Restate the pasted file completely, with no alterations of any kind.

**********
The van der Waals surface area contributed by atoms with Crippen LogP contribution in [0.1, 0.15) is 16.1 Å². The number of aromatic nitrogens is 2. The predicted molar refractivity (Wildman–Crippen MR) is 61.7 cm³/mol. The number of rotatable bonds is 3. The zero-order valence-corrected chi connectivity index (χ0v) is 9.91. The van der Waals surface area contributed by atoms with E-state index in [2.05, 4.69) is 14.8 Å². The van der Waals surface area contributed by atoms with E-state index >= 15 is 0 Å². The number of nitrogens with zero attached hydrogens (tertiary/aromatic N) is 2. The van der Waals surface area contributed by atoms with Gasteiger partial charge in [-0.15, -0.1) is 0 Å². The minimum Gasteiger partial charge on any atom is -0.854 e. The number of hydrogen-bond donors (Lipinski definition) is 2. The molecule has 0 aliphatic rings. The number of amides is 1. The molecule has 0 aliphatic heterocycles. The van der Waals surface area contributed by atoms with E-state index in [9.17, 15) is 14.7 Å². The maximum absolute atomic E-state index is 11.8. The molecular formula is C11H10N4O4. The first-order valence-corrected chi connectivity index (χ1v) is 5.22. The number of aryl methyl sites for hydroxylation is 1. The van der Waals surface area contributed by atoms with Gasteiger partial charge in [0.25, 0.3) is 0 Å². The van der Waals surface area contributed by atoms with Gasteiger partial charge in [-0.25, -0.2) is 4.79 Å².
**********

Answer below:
The van der Waals surface area contributed by atoms with Crippen LogP contribution in [0.1, 0.15) is 16.1 Å². The number of aromatic nitrogens is 2. The predicted molar refractivity (Wildman–Crippen MR) is 61.7 cm³/mol. The number of rotatable bonds is 3. The zero-order valence-corrected chi connectivity index (χ0v) is 9.91. The van der Waals surface area contributed by atoms with E-state index in [2.05, 4.69) is 14.8 Å². The van der Waals surface area contributed by atoms with E-state index >= 15 is 0 Å². The number of nitrogens with zero attached hydrogens (tertiary/aromatic N) is 2. The van der Waals surface area contributed by atoms with Gasteiger partial charge in [-0.15, -0.1) is 0 Å². The minimum Gasteiger partial charge on any atom is -0.854 e. The number of hydrogen-bond donors (Lipinski definition) is 2. The molecule has 0 aliphatic rings. The number of amides is 1. The molecule has 0 aliphatic heterocycles. The van der Waals surface area contributed by atoms with E-state index in [9.17, 15) is 14.7 Å². The maximum absolute atomic E-state index is 11.8. The molecular formula is C11H10N4O4. The first-order valence-corrected chi connectivity index (χ1v) is 5.22. The number of aryl methyl sites for hydroxylation is 1. The van der Waals surface area contributed by atoms with Gasteiger partial charge in [0.25, 0.3) is 0 Å². The van der Waals surface area contributed by atoms with Gasteiger partial charge in [-0.25, -0.2) is 4.79 Å².